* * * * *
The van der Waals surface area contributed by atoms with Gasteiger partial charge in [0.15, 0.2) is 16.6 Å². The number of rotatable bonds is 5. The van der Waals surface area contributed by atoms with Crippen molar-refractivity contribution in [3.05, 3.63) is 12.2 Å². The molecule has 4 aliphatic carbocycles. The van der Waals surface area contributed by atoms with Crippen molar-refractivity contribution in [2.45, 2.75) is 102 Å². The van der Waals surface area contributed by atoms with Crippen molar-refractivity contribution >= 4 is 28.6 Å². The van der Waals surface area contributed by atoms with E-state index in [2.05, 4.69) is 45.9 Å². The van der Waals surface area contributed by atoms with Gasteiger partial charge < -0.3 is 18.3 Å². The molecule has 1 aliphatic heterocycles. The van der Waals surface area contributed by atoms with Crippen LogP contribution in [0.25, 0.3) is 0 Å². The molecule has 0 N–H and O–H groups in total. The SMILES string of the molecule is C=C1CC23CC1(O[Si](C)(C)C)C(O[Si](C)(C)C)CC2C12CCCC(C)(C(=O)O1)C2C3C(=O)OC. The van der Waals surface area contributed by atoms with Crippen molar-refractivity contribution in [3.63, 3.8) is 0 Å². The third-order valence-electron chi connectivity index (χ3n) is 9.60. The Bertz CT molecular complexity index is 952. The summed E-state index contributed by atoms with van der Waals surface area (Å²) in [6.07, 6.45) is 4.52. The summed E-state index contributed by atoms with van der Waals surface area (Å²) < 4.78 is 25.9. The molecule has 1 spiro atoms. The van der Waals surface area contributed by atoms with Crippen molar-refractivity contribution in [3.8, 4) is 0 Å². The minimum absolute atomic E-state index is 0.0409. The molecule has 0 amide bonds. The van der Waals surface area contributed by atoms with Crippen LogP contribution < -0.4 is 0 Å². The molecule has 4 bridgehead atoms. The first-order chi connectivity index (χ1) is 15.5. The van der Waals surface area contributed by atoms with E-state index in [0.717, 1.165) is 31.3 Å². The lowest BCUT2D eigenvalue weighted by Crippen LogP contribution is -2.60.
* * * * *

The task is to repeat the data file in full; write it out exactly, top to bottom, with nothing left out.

The van der Waals surface area contributed by atoms with Gasteiger partial charge in [0.15, 0.2) is 16.6 Å². The number of rotatable bonds is 5. The van der Waals surface area contributed by atoms with Crippen molar-refractivity contribution in [3.05, 3.63) is 12.2 Å². The molecule has 4 aliphatic carbocycles. The van der Waals surface area contributed by atoms with Crippen molar-refractivity contribution in [2.45, 2.75) is 102 Å². The van der Waals surface area contributed by atoms with Crippen molar-refractivity contribution >= 4 is 28.6 Å². The van der Waals surface area contributed by atoms with E-state index in [2.05, 4.69) is 45.9 Å². The van der Waals surface area contributed by atoms with Gasteiger partial charge < -0.3 is 18.3 Å². The molecule has 1 aliphatic heterocycles. The van der Waals surface area contributed by atoms with Crippen LogP contribution in [0.25, 0.3) is 0 Å². The molecule has 0 N–H and O–H groups in total. The SMILES string of the molecule is C=C1CC23CC1(O[Si](C)(C)C)C(O[Si](C)(C)C)CC2C12CCCC(C)(C(=O)O1)C2C3C(=O)OC. The van der Waals surface area contributed by atoms with Crippen molar-refractivity contribution in [3.63, 3.8) is 0 Å². The third-order valence-electron chi connectivity index (χ3n) is 9.60. The Bertz CT molecular complexity index is 952. The summed E-state index contributed by atoms with van der Waals surface area (Å²) in [6.07, 6.45) is 4.52. The summed E-state index contributed by atoms with van der Waals surface area (Å²) < 4.78 is 25.9. The molecule has 1 spiro atoms. The van der Waals surface area contributed by atoms with Crippen molar-refractivity contribution in [3.8, 4) is 0 Å². The minimum absolute atomic E-state index is 0.0409. The molecule has 0 amide bonds. The van der Waals surface area contributed by atoms with Crippen LogP contribution < -0.4 is 0 Å². The molecule has 4 bridgehead atoms. The first-order chi connectivity index (χ1) is 15.5. The van der Waals surface area contributed by atoms with E-state index in [0.717, 1.165) is 31.3 Å². The lowest BCUT2D eigenvalue weighted by Crippen LogP contribution is -2.60.